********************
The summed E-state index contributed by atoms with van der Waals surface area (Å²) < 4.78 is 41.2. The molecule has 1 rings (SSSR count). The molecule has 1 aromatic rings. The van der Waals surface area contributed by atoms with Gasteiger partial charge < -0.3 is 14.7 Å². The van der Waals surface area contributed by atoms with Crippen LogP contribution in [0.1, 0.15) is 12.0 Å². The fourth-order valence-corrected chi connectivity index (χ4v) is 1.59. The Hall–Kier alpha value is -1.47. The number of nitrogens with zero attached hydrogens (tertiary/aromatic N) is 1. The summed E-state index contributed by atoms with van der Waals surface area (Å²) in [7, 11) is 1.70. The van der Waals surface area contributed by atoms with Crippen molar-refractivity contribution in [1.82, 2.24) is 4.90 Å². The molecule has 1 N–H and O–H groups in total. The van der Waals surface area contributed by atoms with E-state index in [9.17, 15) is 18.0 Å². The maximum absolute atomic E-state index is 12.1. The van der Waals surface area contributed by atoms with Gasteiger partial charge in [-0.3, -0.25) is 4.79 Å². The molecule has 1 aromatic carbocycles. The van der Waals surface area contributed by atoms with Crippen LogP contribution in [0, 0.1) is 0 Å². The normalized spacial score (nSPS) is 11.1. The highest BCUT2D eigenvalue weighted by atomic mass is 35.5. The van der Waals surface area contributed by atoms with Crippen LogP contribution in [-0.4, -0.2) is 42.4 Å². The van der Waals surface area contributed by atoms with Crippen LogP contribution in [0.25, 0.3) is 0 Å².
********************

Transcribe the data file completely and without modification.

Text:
The summed E-state index contributed by atoms with van der Waals surface area (Å²) < 4.78 is 41.2. The molecule has 1 rings (SSSR count). The molecule has 1 aromatic rings. The van der Waals surface area contributed by atoms with Gasteiger partial charge < -0.3 is 14.7 Å². The van der Waals surface area contributed by atoms with Crippen LogP contribution in [0.1, 0.15) is 12.0 Å². The fourth-order valence-corrected chi connectivity index (χ4v) is 1.59. The Hall–Kier alpha value is -1.47. The number of nitrogens with zero attached hydrogens (tertiary/aromatic N) is 1. The summed E-state index contributed by atoms with van der Waals surface area (Å²) in [7, 11) is 1.70. The van der Waals surface area contributed by atoms with Crippen molar-refractivity contribution in [1.82, 2.24) is 4.90 Å². The molecule has 1 N–H and O–H groups in total. The van der Waals surface area contributed by atoms with E-state index in [9.17, 15) is 18.0 Å². The maximum absolute atomic E-state index is 12.1. The van der Waals surface area contributed by atoms with Gasteiger partial charge in [-0.3, -0.25) is 4.79 Å². The molecule has 1 aromatic carbocycles. The van der Waals surface area contributed by atoms with Crippen LogP contribution in [0, 0.1) is 0 Å². The normalized spacial score (nSPS) is 11.1. The highest BCUT2D eigenvalue weighted by atomic mass is 35.5. The van der Waals surface area contributed by atoms with Crippen LogP contribution in [-0.4, -0.2) is 42.4 Å². The van der Waals surface area contributed by atoms with Crippen LogP contribution in [0.25, 0.3) is 0 Å².